June 20, 2013

Guidelines of NSA's surveillance program revealed

Documents show the steps taken to protect privacy, but critics say the agency has too much latitude.

By ELLEN NAKASHIMA, GREG MILLER and BARTON GELLMAN The Washington Post

(Continued from page 1)

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This Sept. 19, 2007, file photo, shows the National Security Agency building at Fort Meade, Md. The National Security Agency may keep the e-mails and telephone calls of citizens and legal residents if the communications contain "significant foreign intelligence" or evidence of a crime, according to classified documents that lay out procedures for targeting foreigners and for guarding Americans' privacy.

The Associated Press

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"When NSA proposes to direct surveillance at a target, it does so because NSA has already learned something about the target," according to the targeting rules. Often, that lead comes from the CIA or a law enforcement agency.

The NSA uses whatever details are contained in that lead to make an initial assessment of whether it is being asked to eavesdrop on an overseas target. But the agency then takes other steps depending on the circumstances, such as scanning databases "to which NSA has access but did not originate" for clues about location.

To prevent U.S. citizens and legal residents from being targeted, NSA keeps a database of phone numbers and e-mail addresses associated with people thought to be living in the United States. New requests are compared to the records on that list. Matches are considered signals to put the surveillance on hold.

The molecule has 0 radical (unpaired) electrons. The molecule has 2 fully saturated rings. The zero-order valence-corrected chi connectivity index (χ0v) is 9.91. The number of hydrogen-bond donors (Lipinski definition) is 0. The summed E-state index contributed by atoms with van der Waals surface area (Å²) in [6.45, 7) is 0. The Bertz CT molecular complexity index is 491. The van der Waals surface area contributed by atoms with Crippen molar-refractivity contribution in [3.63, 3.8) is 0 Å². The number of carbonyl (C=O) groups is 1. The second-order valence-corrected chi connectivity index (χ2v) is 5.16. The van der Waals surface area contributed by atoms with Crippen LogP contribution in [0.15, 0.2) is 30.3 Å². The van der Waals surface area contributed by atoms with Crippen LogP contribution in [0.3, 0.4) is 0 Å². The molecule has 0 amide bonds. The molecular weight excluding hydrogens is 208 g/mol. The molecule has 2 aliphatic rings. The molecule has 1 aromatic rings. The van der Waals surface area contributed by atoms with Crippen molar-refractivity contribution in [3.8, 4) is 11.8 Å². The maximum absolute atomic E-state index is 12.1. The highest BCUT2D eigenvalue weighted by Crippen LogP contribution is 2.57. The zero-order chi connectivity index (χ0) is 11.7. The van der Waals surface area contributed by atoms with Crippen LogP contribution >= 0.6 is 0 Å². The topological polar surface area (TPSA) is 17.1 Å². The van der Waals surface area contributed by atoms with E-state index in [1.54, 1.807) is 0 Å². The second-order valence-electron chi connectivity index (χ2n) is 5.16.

The NSA then goes through a sequence of potential additional checks, according to the targeting document. It may look at area codes and the ordinary data packets that accompany e-mails as they cross the Internet. And it may check contact lists associated with e-mail accounts, as well as massive "knowledge databases" that contain CIA intelligence reports.

After it begins intercepting calls or e-mails, the NSA is supposed to continue to look for signs that the individual it is monitoring has entered the United States, which would prompt a halt in surveillance and possibly a notification to the FBI.

The document on "minimization" spells out rules for protecting privacy, some of which have been described publicly. The rules protect not just citizens, but foreigners in the United States.

If domestic communications lack significant foreign intelligence information, they must be promptly destroyed. Communications concerning Americans may not be kept more than five years.

If a target who was outside the U.S. enters the country, the monitoring must stop immediately.

Communications between a person under criminal indictment in the United States and his or her attorney may be preserved if they contain foreign intelligence information. The portions that do not may not be reviewed or used in any criminal prosecution. And any proposed sharing of the communications must be reviewed by the NSA general counsel first.

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